In an interview about the role of Smart Cities in China, the Head of Government Services at Alibaba’s Cloud Smart Digital Division, Xu Shijun was asked about the company’s relationship with the government:
“Alibaba has proposed a deep partnership, not only in business but also in capital cooperation. We’re advancing from the previous model of constructing a single project to today’s model of multidimensional participation in planning, design, construction, service and operation. All round participation.”
A month later, in September 2019, this relationship was to become closer still. Hangzhou authorities placed government affairs representatives in 100 of Hangzhou’s biggest firms, including Alibaba.
Alibaba originally pitched the City Brain as a solution to a tender put out by Hangzhou’s government to solve the problem of congestion in the city. Since then, the company has collaborated with the city on a number of digital government projects.
At the beginning of the Covid-19 pandemic, the city authorities put out a tender to contract China’s first Public Service and Management Platform (PSMP) for the prevention and control of the pandemic. With Alibaba’s technological prowess and existing relationship with the government, they completed the platform’s design in just one day.
A couple of weeks later, the municipal government requested that Alibaba develop a smartphone-based health code program for employees returning to work in the city. Research on the app began on Feb 6, 2020; five days later it was ready for testing, and by Feb 12 it launched.
A victim of its own design?
All of a sudden, amid a controversy surrounding its founder Jack Ma, Alibaba was hit with a record 18 billion yuan anti-trust fine by China’s central government.
At the same time, Zhejiang became the first province to issue competition guidelines against online platform operators. Earlier this year, the province’s Market Supervision Bureau also announced further steps to promote a healthy business environment, including implementing a credit classification and setting up a fair competition review and anti-monopoly committee.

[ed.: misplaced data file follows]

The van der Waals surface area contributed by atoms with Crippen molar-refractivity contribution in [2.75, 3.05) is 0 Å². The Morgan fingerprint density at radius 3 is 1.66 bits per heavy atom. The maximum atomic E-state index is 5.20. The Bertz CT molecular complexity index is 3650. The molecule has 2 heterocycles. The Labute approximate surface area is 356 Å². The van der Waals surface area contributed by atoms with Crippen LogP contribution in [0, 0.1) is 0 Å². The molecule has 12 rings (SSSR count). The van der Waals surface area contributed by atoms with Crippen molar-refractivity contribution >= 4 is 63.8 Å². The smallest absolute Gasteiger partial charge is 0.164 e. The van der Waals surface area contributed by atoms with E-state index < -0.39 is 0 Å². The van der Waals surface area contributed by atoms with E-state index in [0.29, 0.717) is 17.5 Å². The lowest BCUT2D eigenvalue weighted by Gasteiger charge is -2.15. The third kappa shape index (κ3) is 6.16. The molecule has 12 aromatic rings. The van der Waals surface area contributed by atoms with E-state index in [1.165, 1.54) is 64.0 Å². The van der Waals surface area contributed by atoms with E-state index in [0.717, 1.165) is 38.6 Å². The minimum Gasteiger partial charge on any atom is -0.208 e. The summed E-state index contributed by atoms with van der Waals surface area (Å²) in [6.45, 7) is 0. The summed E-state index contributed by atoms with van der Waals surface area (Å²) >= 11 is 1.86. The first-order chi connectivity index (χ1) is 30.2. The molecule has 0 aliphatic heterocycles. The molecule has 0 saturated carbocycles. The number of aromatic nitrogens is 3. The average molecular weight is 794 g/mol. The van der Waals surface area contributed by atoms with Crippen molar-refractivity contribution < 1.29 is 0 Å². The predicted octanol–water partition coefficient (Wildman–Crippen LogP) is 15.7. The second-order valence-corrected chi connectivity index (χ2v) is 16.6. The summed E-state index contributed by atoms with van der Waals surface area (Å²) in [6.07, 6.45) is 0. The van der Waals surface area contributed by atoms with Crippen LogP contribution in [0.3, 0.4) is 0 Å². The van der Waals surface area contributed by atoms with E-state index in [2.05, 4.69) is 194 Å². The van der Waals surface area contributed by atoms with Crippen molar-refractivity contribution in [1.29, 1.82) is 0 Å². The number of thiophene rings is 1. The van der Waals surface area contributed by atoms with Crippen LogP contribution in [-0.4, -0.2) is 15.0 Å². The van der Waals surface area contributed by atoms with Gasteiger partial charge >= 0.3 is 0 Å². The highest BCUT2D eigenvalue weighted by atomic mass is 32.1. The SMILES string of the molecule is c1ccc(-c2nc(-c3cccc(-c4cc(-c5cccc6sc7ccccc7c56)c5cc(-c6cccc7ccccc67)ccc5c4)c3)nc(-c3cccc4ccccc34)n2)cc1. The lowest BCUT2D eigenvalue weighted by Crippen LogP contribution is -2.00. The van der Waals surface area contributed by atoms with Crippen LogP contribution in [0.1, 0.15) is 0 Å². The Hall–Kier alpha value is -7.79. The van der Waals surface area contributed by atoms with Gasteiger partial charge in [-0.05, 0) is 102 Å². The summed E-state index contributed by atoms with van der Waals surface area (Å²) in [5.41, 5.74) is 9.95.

These anti-trust actions exposed the risk for the government of depending on one major supplier to produce a digital government platform. Alibaba is not the only player in the City Brain. Hikvision — China’s controversial CCTV manufacturer — provides much of the hardware within the City Brain, for example. But Alibaba remains by some distance the largest private company involved in the platform.
The risks of the top-down approach that enabled the City Brain’s rapid growth run deeper still. As UK Public Purpose Technology expert Tanya Filer notes, “tendering a specific solution that is pre-defined internally, as public sector agencies tend to do, risks excluding from the process start-ups that have high-quality and viable products and services with strong product-market fit.”
By continually depending on the speed and scale of Alibaba to meet proscriptive tenders, and strengthening its influence over the company with government affairs representatives, the Zhejiang government has excluded from the ideation process non-government voices, particularly start-ups.
The result is a project that depends on government policy and creativity to drive its innovation. Earlier this year, WEF founder Klaus Schwab and economist Thierry Malleret published a companion article to their recently released book The Great Narrative. In it, they reflect on the phrase “failure of imagination,” associated “with situations in which strategic thinking and risk management are stuck in unimaginative and reactive thinking:”
“Imagination is precisely what is required to escape a state of “cognitive lockdown” and to build a “cohesive whole.” It gives us the capacity to dream up innovative solutions to successfully address the multitude of risks that confront us.”
A cohesive whole is exactly what the City Brain was designed for: a comprehensive management platform for a city. But imaginative solutions work best when they are inclusive.
Those start-ups excluded from the tendering process for the City Brain may have designed solutions to enhance China’s digital government, or even have provided better alternatives. They may not have done. But by failing to invest in championing voices other than large “national champions” and the government itself, Hangzhou’s authorities are failing to profit from the imaginative potential that independent business accelerators, hackathons, market intelligence, policy actors and start-ups provide.
In restricting its opportunities to benefit from independent imaginative thought, those that run the City Brain may just have created a system that is a victim of its own design.
ChinaTalk is a reader-supported publication. To receive new posts and support my work, consider becoming a free or paid subscriber.
Thanks for a great story.